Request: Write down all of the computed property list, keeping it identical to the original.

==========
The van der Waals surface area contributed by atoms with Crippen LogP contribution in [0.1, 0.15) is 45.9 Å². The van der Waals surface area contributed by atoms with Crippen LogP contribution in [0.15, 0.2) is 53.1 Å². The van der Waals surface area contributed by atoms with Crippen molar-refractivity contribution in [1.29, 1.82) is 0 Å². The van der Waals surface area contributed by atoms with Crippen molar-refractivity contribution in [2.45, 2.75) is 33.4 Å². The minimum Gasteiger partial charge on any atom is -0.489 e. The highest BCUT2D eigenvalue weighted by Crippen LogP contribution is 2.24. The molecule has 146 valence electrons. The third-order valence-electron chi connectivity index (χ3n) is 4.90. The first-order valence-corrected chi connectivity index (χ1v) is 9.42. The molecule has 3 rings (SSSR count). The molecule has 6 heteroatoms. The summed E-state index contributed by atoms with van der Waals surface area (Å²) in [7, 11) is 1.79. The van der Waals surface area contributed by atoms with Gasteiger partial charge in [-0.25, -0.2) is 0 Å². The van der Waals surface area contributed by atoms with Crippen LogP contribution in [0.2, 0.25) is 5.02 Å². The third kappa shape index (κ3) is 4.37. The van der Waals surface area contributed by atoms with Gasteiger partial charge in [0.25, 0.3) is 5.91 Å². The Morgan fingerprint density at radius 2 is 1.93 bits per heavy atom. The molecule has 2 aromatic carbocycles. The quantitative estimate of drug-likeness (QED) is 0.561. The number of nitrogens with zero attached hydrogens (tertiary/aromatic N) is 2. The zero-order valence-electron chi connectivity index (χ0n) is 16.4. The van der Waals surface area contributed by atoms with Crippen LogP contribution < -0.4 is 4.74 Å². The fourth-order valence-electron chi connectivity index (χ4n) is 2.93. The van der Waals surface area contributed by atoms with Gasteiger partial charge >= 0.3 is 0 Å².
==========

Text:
The van der Waals surface area contributed by atoms with Crippen LogP contribution in [0.1, 0.15) is 45.9 Å². The van der Waals surface area contributed by atoms with Crippen LogP contribution in [0.15, 0.2) is 53.1 Å². The van der Waals surface area contributed by atoms with Crippen molar-refractivity contribution in [1.29, 1.82) is 0 Å². The van der Waals surface area contributed by atoms with Crippen molar-refractivity contribution in [2.45, 2.75) is 33.4 Å². The minimum Gasteiger partial charge on any atom is -0.489 e. The highest BCUT2D eigenvalue weighted by Crippen LogP contribution is 2.24. The molecule has 146 valence electrons. The third-order valence-electron chi connectivity index (χ3n) is 4.90. The first-order valence-corrected chi connectivity index (χ1v) is 9.42. The molecule has 3 rings (SSSR count). The molecule has 6 heteroatoms. The summed E-state index contributed by atoms with van der Waals surface area (Å²) in [7, 11) is 1.79. The van der Waals surface area contributed by atoms with Gasteiger partial charge in [-0.25, -0.2) is 0 Å². The van der Waals surface area contributed by atoms with Crippen LogP contribution in [0.2, 0.25) is 5.02 Å². The third kappa shape index (κ3) is 4.37. The van der Waals surface area contributed by atoms with Gasteiger partial charge in [0.25, 0.3) is 5.91 Å². The Morgan fingerprint density at radius 2 is 1.93 bits per heavy atom. The molecule has 2 aromatic carbocycles. The quantitative estimate of drug-likeness (QED) is 0.561. The number of nitrogens with zero attached hydrogens (tertiary/aromatic N) is 2. The zero-order valence-electron chi connectivity index (χ0n) is 16.4. The van der Waals surface area contributed by atoms with Crippen LogP contribution < -0.4 is 4.74 Å². The fourth-order valence-electron chi connectivity index (χ4n) is 2.93. The van der Waals surface area contributed by atoms with Gasteiger partial charge >= 0.3 is 0 Å².